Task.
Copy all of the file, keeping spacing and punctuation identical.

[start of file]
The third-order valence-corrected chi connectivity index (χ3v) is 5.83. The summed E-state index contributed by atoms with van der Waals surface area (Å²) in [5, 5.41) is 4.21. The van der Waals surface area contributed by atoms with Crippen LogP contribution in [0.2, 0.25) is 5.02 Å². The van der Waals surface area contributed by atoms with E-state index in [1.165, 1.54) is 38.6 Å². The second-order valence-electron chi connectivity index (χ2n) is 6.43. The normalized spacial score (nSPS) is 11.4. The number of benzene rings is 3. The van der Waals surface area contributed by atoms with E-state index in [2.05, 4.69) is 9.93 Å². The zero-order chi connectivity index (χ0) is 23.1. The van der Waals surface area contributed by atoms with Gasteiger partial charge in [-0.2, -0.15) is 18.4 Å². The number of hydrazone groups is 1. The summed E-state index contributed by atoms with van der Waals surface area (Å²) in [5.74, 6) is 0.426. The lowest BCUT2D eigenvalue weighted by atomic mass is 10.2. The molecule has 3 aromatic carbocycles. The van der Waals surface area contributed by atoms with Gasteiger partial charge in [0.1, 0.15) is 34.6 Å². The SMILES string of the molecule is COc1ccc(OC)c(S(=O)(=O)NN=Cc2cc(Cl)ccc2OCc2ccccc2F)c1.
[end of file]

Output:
The third-order valence-corrected chi connectivity index (χ3v) is 5.83. The summed E-state index contributed by atoms with van der Waals surface area (Å²) in [5, 5.41) is 4.21. The van der Waals surface area contributed by atoms with Crippen LogP contribution in [0.2, 0.25) is 5.02 Å². The van der Waals surface area contributed by atoms with E-state index in [1.165, 1.54) is 38.6 Å². The second-order valence-electron chi connectivity index (χ2n) is 6.43. The normalized spacial score (nSPS) is 11.4. The number of benzene rings is 3. The van der Waals surface area contributed by atoms with E-state index in [2.05, 4.69) is 9.93 Å². The zero-order chi connectivity index (χ0) is 23.1. The van der Waals surface area contributed by atoms with Gasteiger partial charge in [-0.2, -0.15) is 18.4 Å². The number of hydrazone groups is 1. The summed E-state index contributed by atoms with van der Waals surface area (Å²) in [5.74, 6) is 0.426. The lowest BCUT2D eigenvalue weighted by atomic mass is 10.2. The molecule has 3 aromatic carbocycles. The van der Waals surface area contributed by atoms with Gasteiger partial charge in [0.1, 0.15) is 34.6 Å². The SMILES string of the molecule is COc1ccc(OC)c(S(=O)(=O)NN=Cc2cc(Cl)ccc2OCc2ccccc2F)c1.